Tennis great Boris Becker sentenced to 2 1/2 years in prison for bankruptcy crimes

LONDON — Tennis great Boris Becker was sentenced Friday to 2½ years in prison for illegally transferring large amounts of money and hiding assets after he was declared bankrupt.

The three-time Wimbledon champion was convicted earlier this month on four charges under the Insolvency Act and was given a maximum jail term of seven years.

Judge Deborah Taylor announced the verdict after hearing arguments from both the prosecutor and Becker’s attorney.

The 54-year-old German was found to have transferred hundreds of thousands of pounds from his business account to other accounts after his bankruptcy in June 2017, including those of his ex-wife Barbara and estranged wife Sharlely “Lilly” Becker.

Becker was also convicted of failing to declare a home in Germany and concealing an 825,000 euro ($871,000) bank loan and shares in a technology company.

The Southwark Crown Court jury in London acquitted him on 20 other counts, including allegations that he failed to hand over his many awards, including two Wimbledon trophies and an Olympic gold medal.

Becker, dressed in a striped tie in the purple and green Wimbledon colors, walked hand in hand with friend Lilian de Carvalho Monteiro into the courthouse.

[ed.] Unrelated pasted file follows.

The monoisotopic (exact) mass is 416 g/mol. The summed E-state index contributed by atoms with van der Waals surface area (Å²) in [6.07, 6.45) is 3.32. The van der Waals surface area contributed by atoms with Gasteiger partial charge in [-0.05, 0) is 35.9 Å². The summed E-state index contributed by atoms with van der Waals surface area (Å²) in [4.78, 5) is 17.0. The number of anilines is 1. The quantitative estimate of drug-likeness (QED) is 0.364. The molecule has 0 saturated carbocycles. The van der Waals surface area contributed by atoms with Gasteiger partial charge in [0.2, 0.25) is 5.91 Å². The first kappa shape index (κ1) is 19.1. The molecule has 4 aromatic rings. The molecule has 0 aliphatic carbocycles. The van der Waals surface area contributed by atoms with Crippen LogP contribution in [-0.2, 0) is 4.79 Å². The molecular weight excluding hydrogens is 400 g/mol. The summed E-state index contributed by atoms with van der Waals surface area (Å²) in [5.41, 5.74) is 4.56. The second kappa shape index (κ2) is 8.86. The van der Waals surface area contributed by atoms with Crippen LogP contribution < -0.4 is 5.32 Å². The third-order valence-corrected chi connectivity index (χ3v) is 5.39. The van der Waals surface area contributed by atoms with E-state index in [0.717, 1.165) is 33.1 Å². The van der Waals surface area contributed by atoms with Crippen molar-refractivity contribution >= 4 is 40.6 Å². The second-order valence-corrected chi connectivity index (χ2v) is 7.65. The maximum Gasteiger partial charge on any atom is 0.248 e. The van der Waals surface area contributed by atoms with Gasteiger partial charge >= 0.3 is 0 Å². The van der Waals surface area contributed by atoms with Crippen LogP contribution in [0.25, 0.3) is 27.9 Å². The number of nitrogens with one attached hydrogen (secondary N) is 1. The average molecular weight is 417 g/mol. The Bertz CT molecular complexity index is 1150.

The six-time Grand Slam champion has denied all charges, saying he had partnered with administrators charged with securing his assets — even offering his wedding ring — and acted on expert advice.

During Friday’s hearing, prosecutor Rebecca Chalkley said Becker had acted “willfully and unfairly” and that he “still wanted to blame others.”

Attorney Jonathan Laidlaw pleaded for leniency, saying his client had not spent money on a “lavish lifestyle,” but rather on child support, rent, and legal and business expenses. Becker, he told the court, has experienced “public humiliation” and has no future earning potential.

Becker’s bankruptcy stemmed from a €4.6 million loan from a private bank in 2013, as well as about $1.6 million borrowed from a British businessman the following year, according to testimony at trial.

At trial, Becker said his $50 million career earnings had been swallowed up by payments for an “expensive divorce” and debt as he lost large chunks of his income after retirement.

Becker rose to fame in 1985 at the age of 17 when he became the first unseeded player to win the Wimbledon singles title and later rose to the No. 1 ranking. He has lived in Great Britain since 2012.

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